The synthetic control method does not lend itself directly to statistical inference. To determine whether the actual and synthetic rates are significantly different after the intervention, Abadie et al. (2010) suggested conducting permutation (placebo) experiments. In these experiments, the adopting country for each adopter-outcome pair is assigned to the donor pool, each never-adopting country in turn is considered “adopting” on the same date as the true adopting country, and a synthetic control for this new adopting country is constructed. The gaps between each of the actual and synthetic outcomes produced by the placebo tests can then be plotted and compared with the initial actual-synthetic gap. In order for these graphs to be meaningful, I restrict them to the placebo tests in which the synthetic outcomes match relatively well the actual outcomes in the pre-intervention period in terms of having a mean square prediction error in the pre-intervention period at most five times that of the adopting country (Abadie et al. 2010). The interpretation of the graph is that if the gap for the adopting country during the post-intervention period lies in the “cloud” produced by placebo gaps, then the difference between the actual and synthetic outcomes for the adopting country is “insignificant.” Conversely, if the gap for the adopting country is mostly outside the “cloud,” the actual-synthetic difference is “significant.”21
The data used are similar to those used in the previous section. I also include Spain given that there is no “tainting” of the results for the other countries. For each country, the pre-intervention period consists of the 10 years before the enactment of the SSRP or SSM law.22 The outcomes analyzed are the same as in the previous sections: the marriage rate (separately for different-sex couples and also overall, where possible), the divorce rate, and the fraction of births outside marriage. The variables included in the vector of determinants X are similar to those in the previous sections: the share of the population in the 25–44 age group, the unemployment rate of men and of women in the 25–34 age group, the sex ratio, and the real GDP per capita. In addition, because the procedure uses averages over the pre-intervention period, I can also make use of several variables for which only a few years of data are available: the share of women in tertiary education (from the World Bank Education Statistics) and several variables from the World Values Survey that capture attitudes toward divorce, marriage, single parenthood, religion, and abortion.23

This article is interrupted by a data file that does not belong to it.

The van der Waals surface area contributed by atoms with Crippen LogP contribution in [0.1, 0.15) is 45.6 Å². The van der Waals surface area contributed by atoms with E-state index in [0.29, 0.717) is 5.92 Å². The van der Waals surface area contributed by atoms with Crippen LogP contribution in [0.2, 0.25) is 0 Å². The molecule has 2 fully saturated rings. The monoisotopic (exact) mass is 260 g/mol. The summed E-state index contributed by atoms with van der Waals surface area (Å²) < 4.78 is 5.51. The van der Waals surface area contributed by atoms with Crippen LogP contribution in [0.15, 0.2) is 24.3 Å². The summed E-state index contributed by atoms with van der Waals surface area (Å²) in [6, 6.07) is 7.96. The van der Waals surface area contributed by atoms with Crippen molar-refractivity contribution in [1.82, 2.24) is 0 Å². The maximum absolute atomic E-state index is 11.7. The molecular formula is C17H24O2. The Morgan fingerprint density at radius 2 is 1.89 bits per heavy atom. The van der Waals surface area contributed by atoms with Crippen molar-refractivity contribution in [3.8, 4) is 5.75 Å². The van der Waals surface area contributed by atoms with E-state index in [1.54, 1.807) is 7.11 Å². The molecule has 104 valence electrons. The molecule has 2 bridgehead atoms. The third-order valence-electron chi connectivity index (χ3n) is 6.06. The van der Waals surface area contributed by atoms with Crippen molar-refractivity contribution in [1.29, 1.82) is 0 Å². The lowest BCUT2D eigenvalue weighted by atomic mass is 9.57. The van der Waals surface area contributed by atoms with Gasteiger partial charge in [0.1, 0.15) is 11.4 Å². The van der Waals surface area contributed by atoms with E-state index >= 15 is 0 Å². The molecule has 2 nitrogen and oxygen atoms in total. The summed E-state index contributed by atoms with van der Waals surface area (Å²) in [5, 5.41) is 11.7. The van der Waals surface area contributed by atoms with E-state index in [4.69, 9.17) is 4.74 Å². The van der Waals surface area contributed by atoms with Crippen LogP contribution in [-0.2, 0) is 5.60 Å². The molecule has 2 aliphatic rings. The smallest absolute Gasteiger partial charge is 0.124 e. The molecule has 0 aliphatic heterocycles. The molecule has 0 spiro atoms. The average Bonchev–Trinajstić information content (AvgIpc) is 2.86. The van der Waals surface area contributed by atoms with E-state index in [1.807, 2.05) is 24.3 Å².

Figures 3, 4, and 5 plot the corresponding actual-synthetic gaps for each adopting country (solid black line) and placebo tests (gray lines). The vertical lines indicate the date of enactment of SSRP and/or SSM laws. (Figures S1, S2, and S3 in Online Resource 1 plot the synthetic and actual indicators of family formation for all adopting countries, with the solid line representing the actual and the dotted line the synthetic indicator.)24
The figures show that the marriage rate and the divorce rate in adopting countries have similar evolutions to the counterfactual after the introduction of SSRP or SSM. In many cases, the actual–synthetic differences indicate positive effects on family formation (i.e., higher marriage rates and lower divorce rates), same as in the difference-in-difference approach. In the case of extramarital births, never-adopting countries do not always seem to provide a good counterfactual because the actual rate of births outside marriage is consistently higher than the synthetic rate during the entire pre-intervention period for several countries (France, Iceland, New Zealand, Sweden, and the United Kingdom). This can also explain the sensitivity of the difference-in-difference results pertaining to extramarital births. However, for the countries where a reasonably good synthetic control can be constructed, the actual extramarital birth rate is largely within the cloud of the placebo tests, even if marginally so in some cases (e.g., Belgium and the Netherlands).